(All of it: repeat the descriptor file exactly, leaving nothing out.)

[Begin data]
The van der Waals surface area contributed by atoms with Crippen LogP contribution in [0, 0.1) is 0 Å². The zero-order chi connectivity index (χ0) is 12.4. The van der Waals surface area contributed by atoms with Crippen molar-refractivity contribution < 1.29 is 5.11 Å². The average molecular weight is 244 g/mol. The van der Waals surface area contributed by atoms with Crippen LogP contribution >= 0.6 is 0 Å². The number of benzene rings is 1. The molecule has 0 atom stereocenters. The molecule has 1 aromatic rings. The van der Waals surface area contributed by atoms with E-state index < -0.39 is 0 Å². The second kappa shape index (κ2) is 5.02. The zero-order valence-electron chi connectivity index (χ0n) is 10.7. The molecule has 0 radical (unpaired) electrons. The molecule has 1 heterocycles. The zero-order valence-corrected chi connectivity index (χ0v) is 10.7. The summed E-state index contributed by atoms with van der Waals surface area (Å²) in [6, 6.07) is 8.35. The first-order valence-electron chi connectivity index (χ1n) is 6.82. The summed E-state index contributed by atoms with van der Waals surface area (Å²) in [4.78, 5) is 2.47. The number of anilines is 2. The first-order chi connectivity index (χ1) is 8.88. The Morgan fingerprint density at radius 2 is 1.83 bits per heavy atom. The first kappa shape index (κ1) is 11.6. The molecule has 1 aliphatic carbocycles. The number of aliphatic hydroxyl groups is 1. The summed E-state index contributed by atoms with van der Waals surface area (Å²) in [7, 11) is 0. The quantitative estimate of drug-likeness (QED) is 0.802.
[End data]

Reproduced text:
The van der Waals surface area contributed by atoms with Crippen LogP contribution in [0, 0.1) is 0 Å². The zero-order chi connectivity index (χ0) is 12.4. The van der Waals surface area contributed by atoms with Crippen molar-refractivity contribution < 1.29 is 5.11 Å². The average molecular weight is 244 g/mol. The van der Waals surface area contributed by atoms with Crippen LogP contribution >= 0.6 is 0 Å². The number of benzene rings is 1. The molecule has 0 atom stereocenters. The molecule has 1 aromatic rings. The van der Waals surface area contributed by atoms with E-state index < -0.39 is 0 Å². The second kappa shape index (κ2) is 5.02. The zero-order valence-electron chi connectivity index (χ0n) is 10.7. The molecule has 0 radical (unpaired) electrons. The molecule has 1 heterocycles. The zero-order valence-corrected chi connectivity index (χ0v) is 10.7. The summed E-state index contributed by atoms with van der Waals surface area (Å²) in [6, 6.07) is 8.35. The first-order valence-electron chi connectivity index (χ1n) is 6.82. The summed E-state index contributed by atoms with van der Waals surface area (Å²) in [4.78, 5) is 2.47. The number of anilines is 2. The first-order chi connectivity index (χ1) is 8.88. The Morgan fingerprint density at radius 2 is 1.83 bits per heavy atom. The first kappa shape index (κ1) is 11.6. The molecule has 1 aliphatic carbocycles. The number of aliphatic hydroxyl groups is 1. The summed E-state index contributed by atoms with van der Waals surface area (Å²) in [7, 11) is 0. The quantitative estimate of drug-likeness (QED) is 0.802.